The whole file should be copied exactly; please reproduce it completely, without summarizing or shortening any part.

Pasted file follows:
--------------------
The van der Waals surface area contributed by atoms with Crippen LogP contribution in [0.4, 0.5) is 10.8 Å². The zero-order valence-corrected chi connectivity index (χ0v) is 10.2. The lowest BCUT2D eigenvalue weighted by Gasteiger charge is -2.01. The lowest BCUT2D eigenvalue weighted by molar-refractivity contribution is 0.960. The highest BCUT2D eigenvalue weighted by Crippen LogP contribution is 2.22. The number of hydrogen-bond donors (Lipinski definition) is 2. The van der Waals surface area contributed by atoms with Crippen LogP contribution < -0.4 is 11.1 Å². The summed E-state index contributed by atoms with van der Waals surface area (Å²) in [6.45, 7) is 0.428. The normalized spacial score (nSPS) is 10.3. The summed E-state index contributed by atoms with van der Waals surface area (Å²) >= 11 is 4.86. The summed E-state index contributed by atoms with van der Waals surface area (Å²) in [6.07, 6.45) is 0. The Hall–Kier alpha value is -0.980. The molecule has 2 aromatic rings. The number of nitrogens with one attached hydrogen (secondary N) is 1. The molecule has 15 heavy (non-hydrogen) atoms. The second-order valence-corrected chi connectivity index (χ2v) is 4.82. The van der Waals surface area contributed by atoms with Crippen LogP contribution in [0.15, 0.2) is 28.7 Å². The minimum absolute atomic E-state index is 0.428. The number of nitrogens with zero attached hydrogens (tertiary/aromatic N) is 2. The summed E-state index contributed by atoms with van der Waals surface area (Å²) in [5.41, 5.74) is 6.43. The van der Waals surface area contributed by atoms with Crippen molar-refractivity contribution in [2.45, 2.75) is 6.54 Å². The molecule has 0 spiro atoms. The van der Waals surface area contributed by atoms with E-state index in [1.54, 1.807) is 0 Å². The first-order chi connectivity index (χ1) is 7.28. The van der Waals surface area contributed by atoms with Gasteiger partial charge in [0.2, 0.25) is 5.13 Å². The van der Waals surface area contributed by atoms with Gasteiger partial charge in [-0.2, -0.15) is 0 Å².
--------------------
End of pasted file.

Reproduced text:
The van der Waals surface area contributed by atoms with Crippen LogP contribution in [0.4, 0.5) is 10.8 Å². The zero-order valence-corrected chi connectivity index (χ0v) is 10.2. The lowest BCUT2D eigenvalue weighted by Gasteiger charge is -2.01. The lowest BCUT2D eigenvalue weighted by molar-refractivity contribution is 0.960. The highest BCUT2D eigenvalue weighted by Crippen LogP contribution is 2.22. The number of hydrogen-bond donors (Lipinski definition) is 2. The van der Waals surface area contributed by atoms with Crippen LogP contribution < -0.4 is 11.1 Å². The summed E-state index contributed by atoms with van der Waals surface area (Å²) in [6.45, 7) is 0.428. The normalized spacial score (nSPS) is 10.3. The summed E-state index contributed by atoms with van der Waals surface area (Å²) >= 11 is 4.86. The summed E-state index contributed by atoms with van der Waals surface area (Å²) in [6.07, 6.45) is 0. The Hall–Kier alpha value is -0.980. The molecule has 2 aromatic rings. The number of nitrogens with one attached hydrogen (secondary N) is 1. The molecule has 15 heavy (non-hydrogen) atoms. The second-order valence-corrected chi connectivity index (χ2v) is 4.82. The van der Waals surface area contributed by atoms with Crippen LogP contribution in [0.15, 0.2) is 28.7 Å². The minimum absolute atomic E-state index is 0.428. The number of nitrogens with zero attached hydrogens (tertiary/aromatic N) is 2. The summed E-state index contributed by atoms with van der Waals surface area (Å²) in [5.41, 5.74) is 6.43. The van der Waals surface area contributed by atoms with Crippen molar-refractivity contribution in [2.45, 2.75) is 6.54 Å². The molecule has 0 spiro atoms. The van der Waals surface area contributed by atoms with E-state index in [1.54, 1.807) is 0 Å². The first-order chi connectivity index (χ1) is 7.28. The van der Waals surface area contributed by atoms with Gasteiger partial charge in [0.2, 0.25) is 5.13 Å². The van der Waals surface area contributed by atoms with Gasteiger partial charge in [-0.2, -0.15) is 0 Å².